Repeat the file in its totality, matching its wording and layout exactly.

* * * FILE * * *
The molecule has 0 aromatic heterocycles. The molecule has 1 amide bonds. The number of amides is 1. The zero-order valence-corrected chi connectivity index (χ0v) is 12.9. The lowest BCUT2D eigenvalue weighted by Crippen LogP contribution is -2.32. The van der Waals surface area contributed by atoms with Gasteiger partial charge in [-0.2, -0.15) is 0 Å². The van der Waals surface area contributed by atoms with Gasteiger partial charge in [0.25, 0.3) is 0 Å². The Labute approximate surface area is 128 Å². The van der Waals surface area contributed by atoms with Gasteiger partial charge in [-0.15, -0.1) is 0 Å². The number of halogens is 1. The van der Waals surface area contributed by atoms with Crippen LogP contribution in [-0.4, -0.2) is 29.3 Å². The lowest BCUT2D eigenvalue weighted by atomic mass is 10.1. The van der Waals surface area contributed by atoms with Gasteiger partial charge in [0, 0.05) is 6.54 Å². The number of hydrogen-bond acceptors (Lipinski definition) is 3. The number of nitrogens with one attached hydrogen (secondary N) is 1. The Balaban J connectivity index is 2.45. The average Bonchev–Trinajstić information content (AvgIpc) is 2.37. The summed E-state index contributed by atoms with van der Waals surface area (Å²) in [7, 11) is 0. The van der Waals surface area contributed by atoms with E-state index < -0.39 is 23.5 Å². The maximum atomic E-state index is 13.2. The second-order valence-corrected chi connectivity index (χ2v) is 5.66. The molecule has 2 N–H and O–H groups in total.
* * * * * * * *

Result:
The molecule has 0 aromatic heterocycles. The molecule has 1 amide bonds. The number of amides is 1. The zero-order valence-corrected chi connectivity index (χ0v) is 12.9. The lowest BCUT2D eigenvalue weighted by Crippen LogP contribution is -2.32. The van der Waals surface area contributed by atoms with Gasteiger partial charge in [-0.2, -0.15) is 0 Å². The van der Waals surface area contributed by atoms with Gasteiger partial charge in [0.25, 0.3) is 0 Å². The Labute approximate surface area is 128 Å². The van der Waals surface area contributed by atoms with Gasteiger partial charge in [-0.15, -0.1) is 0 Å². The number of halogens is 1. The van der Waals surface area contributed by atoms with Crippen LogP contribution in [-0.4, -0.2) is 29.3 Å². The lowest BCUT2D eigenvalue weighted by atomic mass is 10.1. The van der Waals surface area contributed by atoms with Gasteiger partial charge in [0, 0.05) is 6.54 Å². The number of hydrogen-bond acceptors (Lipinski definition) is 3. The number of nitrogens with one attached hydrogen (secondary N) is 1. The Balaban J connectivity index is 2.45. The average Bonchev–Trinajstić information content (AvgIpc) is 2.37. The summed E-state index contributed by atoms with van der Waals surface area (Å²) in [7, 11) is 0. The van der Waals surface area contributed by atoms with E-state index < -0.39 is 23.5 Å². The maximum atomic E-state index is 13.2. The second-order valence-corrected chi connectivity index (χ2v) is 5.66. The molecule has 2 N–H and O–H groups in total.